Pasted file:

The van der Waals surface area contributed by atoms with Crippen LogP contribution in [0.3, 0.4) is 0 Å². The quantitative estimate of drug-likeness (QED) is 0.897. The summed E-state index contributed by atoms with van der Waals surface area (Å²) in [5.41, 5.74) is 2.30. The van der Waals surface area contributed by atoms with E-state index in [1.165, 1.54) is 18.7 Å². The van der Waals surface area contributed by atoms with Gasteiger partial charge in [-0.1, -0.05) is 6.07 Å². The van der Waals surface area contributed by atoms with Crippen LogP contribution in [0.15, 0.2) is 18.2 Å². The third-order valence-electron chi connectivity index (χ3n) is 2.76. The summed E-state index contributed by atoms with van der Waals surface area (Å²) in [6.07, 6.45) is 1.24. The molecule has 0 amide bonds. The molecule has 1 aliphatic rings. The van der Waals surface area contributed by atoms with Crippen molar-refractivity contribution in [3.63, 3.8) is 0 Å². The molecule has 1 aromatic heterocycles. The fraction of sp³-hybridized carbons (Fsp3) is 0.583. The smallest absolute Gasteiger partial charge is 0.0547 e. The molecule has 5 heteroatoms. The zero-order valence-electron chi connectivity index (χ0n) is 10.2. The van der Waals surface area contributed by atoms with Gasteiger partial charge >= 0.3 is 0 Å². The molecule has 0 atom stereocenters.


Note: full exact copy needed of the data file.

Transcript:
The van der Waals surface area contributed by atoms with Crippen LogP contribution in [0.3, 0.4) is 0 Å². The quantitative estimate of drug-likeness (QED) is 0.897. The summed E-state index contributed by atoms with van der Waals surface area (Å²) in [5.41, 5.74) is 2.30. The van der Waals surface area contributed by atoms with E-state index in [1.165, 1.54) is 18.7 Å². The van der Waals surface area contributed by atoms with Gasteiger partial charge in [-0.1, -0.05) is 6.07 Å². The van der Waals surface area contributed by atoms with Crippen LogP contribution in [0.15, 0.2) is 18.2 Å². The third-order valence-electron chi connectivity index (χ3n) is 2.76. The summed E-state index contributed by atoms with van der Waals surface area (Å²) in [6.07, 6.45) is 1.24. The molecule has 0 amide bonds. The molecule has 1 aliphatic rings. The van der Waals surface area contributed by atoms with Crippen molar-refractivity contribution in [3.63, 3.8) is 0 Å². The molecule has 1 aromatic heterocycles. The fraction of sp³-hybridized carbons (Fsp3) is 0.583. The smallest absolute Gasteiger partial charge is 0.0547 e. The molecule has 5 heteroatoms. The zero-order valence-electron chi connectivity index (χ0n) is 10.2. The van der Waals surface area contributed by atoms with Gasteiger partial charge >= 0.3 is 0 Å². The molecule has 0 atom stereocenters.